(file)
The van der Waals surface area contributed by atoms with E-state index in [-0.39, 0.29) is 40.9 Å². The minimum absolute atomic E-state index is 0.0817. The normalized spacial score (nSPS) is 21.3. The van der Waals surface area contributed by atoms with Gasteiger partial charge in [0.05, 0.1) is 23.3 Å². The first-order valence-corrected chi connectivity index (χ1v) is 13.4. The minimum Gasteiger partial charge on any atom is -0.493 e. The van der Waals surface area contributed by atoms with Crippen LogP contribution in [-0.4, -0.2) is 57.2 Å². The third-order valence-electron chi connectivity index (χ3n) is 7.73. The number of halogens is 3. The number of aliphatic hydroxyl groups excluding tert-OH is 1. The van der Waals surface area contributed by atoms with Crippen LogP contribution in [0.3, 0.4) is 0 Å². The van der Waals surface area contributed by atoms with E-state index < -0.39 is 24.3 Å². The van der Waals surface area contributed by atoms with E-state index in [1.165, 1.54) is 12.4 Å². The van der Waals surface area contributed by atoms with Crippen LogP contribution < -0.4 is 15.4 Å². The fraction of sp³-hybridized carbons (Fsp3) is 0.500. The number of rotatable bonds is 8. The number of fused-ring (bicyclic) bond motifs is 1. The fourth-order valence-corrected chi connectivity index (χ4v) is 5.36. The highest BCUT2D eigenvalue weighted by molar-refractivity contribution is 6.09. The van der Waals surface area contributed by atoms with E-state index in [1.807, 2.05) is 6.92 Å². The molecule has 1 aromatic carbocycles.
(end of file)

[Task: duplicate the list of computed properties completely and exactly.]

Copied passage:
The van der Waals surface area contributed by atoms with E-state index in [-0.39, 0.29) is 40.9 Å². The minimum absolute atomic E-state index is 0.0817. The normalized spacial score (nSPS) is 21.3. The van der Waals surface area contributed by atoms with Gasteiger partial charge in [0.05, 0.1) is 23.3 Å². The first-order valence-corrected chi connectivity index (χ1v) is 13.4. The minimum Gasteiger partial charge on any atom is -0.493 e. The van der Waals surface area contributed by atoms with Crippen LogP contribution in [-0.4, -0.2) is 57.2 Å². The third-order valence-electron chi connectivity index (χ3n) is 7.73. The number of halogens is 3. The number of aliphatic hydroxyl groups excluding tert-OH is 1. The van der Waals surface area contributed by atoms with Crippen LogP contribution in [0.3, 0.4) is 0 Å². The van der Waals surface area contributed by atoms with E-state index < -0.39 is 24.3 Å². The van der Waals surface area contributed by atoms with E-state index in [1.165, 1.54) is 12.4 Å². The van der Waals surface area contributed by atoms with Crippen LogP contribution < -0.4 is 15.4 Å². The fraction of sp³-hybridized carbons (Fsp3) is 0.500. The number of rotatable bonds is 8. The number of fused-ring (bicyclic) bond motifs is 1. The fourth-order valence-corrected chi connectivity index (χ4v) is 5.36. The highest BCUT2D eigenvalue weighted by molar-refractivity contribution is 6.09. The van der Waals surface area contributed by atoms with E-state index in [1.807, 2.05) is 6.92 Å². The molecule has 1 aromatic carbocycles.